ST. PETE BEACH — Because of declining property values, the City Commission plans to increase next year's property tax rate just enough to bring in the same amount of revenue as this year.
Before property values began to decrease, the rollback rate was an actual decrease in the tax rate. Now, because of lower values, guaranteeing an unchanged revenue stream means cities must actually increase their property tax rate.
The 2.6718 mill rollback tax rate proposed by the commission last week will be debated in two formal public hearings scheduled for Sept. 15 and 28. The final approved rate is what will appear on property owners' tax bills.
"Unfortunately, when people look at their trim notice, they will say 'Oh my goodness, they raised my taxes,' '' said Commissioner Al Halpern, who opposed the commission's 3-2 decision to set the tentative millage rate higher.
By going to the "rollback" millage rate, the commission effectively cuts the 2.9612 tentative millage rate set just a few weeks ago — but still raises the tax rate from the current 2.4834 mills.
If the rollback rate is approved, the effect on property owners will be considerably mixed.
Many property owners with homestead exemptions would see a 3 percent increase in their tax bills, no matter what rate is set by the city, if their taxable evaluations remain below the just market value set by the property appraiser.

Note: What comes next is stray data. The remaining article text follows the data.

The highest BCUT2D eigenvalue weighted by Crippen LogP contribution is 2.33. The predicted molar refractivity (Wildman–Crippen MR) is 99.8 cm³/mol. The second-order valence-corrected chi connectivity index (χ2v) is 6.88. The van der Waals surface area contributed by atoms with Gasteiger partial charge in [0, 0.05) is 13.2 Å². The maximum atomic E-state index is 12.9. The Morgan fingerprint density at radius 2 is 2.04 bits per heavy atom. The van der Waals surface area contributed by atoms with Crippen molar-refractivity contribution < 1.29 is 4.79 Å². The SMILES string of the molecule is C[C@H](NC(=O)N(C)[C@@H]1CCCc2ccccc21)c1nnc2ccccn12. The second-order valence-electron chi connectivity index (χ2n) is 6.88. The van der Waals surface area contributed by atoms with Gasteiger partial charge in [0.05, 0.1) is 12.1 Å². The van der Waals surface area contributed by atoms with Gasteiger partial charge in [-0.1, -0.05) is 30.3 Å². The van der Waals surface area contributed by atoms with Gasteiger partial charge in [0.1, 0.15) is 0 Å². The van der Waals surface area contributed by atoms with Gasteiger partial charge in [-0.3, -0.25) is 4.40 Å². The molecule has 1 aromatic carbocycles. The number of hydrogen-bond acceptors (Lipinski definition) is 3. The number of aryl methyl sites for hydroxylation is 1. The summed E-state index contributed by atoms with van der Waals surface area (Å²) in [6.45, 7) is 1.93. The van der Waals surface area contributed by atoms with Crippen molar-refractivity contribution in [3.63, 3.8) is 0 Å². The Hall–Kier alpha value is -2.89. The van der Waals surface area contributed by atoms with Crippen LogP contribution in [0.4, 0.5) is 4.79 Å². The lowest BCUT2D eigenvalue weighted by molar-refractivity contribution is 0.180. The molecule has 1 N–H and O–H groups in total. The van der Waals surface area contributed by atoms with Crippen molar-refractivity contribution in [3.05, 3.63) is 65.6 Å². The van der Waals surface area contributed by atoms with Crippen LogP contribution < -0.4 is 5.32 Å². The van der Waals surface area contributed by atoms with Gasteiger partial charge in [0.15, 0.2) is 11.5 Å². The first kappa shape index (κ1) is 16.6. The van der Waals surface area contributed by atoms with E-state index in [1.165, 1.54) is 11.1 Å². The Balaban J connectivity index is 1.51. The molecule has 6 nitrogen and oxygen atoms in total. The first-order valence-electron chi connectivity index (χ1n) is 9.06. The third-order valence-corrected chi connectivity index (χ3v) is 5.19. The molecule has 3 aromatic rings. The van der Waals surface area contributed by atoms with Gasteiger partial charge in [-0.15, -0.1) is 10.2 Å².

Property owners whose assessed values remain unchanged and equal the just market value will see a higher tax bill.
Other residents whose property values decreased would see differing tax bills, depending on the amount of loss in value.
And those rare properties that increased in value will see higher tax bills — both because of that increase in value and because of the effective increase in the city tax rate.
One mill represents $1 in property tax for each $1,000 in taxable assessed value after all exemptions.
The commission decided on the rollback rate in order to fund the budget as proposed by City Manager Mike Bonfield. It also wanted to add $10,400 to reopen the city library on Mondays and $50,000 for undesignated special events.
The events would benefit the city, commissioners said, by drawing people to the city and therefore boosting local businesses.
The proposed budget does not include $30,000 for Christmas decorations, despite many complaints from residents.
"Spending on holiday decorations now is just not going to work," said Mayor Mike Finnerty.
Commissioner Jim Parent said the decision reflects the commission's desire to be "good stewards of taxpayers' money."
Commissioner Bev Garnett urged those residents who want the city to spend money for decorations to "come in and tell us."
Perhaps the biggest single spending decision in the proposed budget is to put $410,760 into savings.
Finance director Elaine Edmunds said the city's $1.6 million in reserves represents 11 percent of the operating budget and is only enough to cover city expenses for six weeks.
She said the city's auditor recommends at least enough to cover three months.
"We hope to be at the 25 percent funding level by 2013," Edmunds said in an e-mail to the commission.
In contrast, Madeira Beach has 11 months of operating expenses in its reserve account.
"Our reserves are dangerously low," Parent said.
Commissioner Marvin Shavlan said the commission could not afford "to stick its head in the sand anymore" by ignoring the potential financial needs of the city if a hurricane or other disaster were to occur.